Democratic Underground

A Unifying Message for the Democratic Party

April 9, 2005
By Paul S. Hardersen

Ever since the November 2004 elections, I have been listening to the relentless wailing of political pundits and amateurs about the state of the Democratic Party and how we could lose - again - to a Republican president who is figuratively bankrupt in so many ways, it almost boggles the imagination.

While I am far from being directly involved in the political process, I do have a fair bit of background knowledge in politics. My job and other commitments keep me from becoming more involved, but my political urges are growing stronger as I seek to join with people who want to advocate for a healthy civic society and body politic in the United States.

With that in mind, I have a few suggestions that may help the Democratic Party develop a message that resonates with very diverse people from coast-to-coast. I do not offer these ideas as cure-alls, but maybe someone within the Party will find my thoughts worthwhile and maybe even use some of them.

Overall vision. I submit that one of the fundamental values that the Democratic Party should espouse - and espouse strongly and vigorously - is the ideal of strength through diversity. We must state strongly that we will never live in a mono-cultural nation with one set of ethical, religious, and moral values. We are approximately 300 million very different people who have varying views about many, many issues. It is not the role of government to tell people how to live - but it is the role of government to ensure that all people can pursue life, liberty, and happiness. This dictates that government should not favor one group over another, but should seek to manage the diverse constituencies to ensure that everyone receives fair and equitable treatment under the law.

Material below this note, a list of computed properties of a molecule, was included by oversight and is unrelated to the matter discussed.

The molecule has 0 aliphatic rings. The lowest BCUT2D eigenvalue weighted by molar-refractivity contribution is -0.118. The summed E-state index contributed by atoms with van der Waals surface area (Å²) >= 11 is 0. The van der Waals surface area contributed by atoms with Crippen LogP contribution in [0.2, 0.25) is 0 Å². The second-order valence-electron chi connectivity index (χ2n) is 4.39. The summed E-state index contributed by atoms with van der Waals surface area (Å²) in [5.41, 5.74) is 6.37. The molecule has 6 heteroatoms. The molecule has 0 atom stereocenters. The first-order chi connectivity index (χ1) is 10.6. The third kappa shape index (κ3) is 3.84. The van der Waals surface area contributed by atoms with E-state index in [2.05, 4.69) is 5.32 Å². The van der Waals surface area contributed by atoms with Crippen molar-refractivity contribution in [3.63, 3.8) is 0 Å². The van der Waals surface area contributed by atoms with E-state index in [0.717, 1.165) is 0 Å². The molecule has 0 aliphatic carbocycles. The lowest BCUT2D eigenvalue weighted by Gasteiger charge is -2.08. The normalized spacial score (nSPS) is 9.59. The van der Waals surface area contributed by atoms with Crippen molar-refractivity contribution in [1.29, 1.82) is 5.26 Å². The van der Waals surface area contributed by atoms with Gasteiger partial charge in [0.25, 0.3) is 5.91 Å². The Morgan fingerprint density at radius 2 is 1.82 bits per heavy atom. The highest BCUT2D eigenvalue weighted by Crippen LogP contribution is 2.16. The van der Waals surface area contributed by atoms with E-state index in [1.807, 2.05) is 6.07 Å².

I also suggest that, if used wisely, we can use this issue to highlight some of the more unseemly aspects of the Republican Party. There are those within the opposition party who hold views that some might consider discriminatory, which are used to promote the conservative social and political values of the party. We should highlight Republicans who hold such discriminatory values and let people know that this type of behavior is not conducive to a strong, united society. Whether the issue is equal rights for women, gays, racial minorities, or any other underrepresented group in society, we must proudly state that discrimination of any group in any way is wrong and should be eliminated. This, I think, will thrust Republican skeletons out of their closet and cause a major political raucous - but will also get people's attention.

Let's take the values fight to the Republicans - history is on the side of people who accept a diverse, multi-cultural society. There is no turning back from this reality.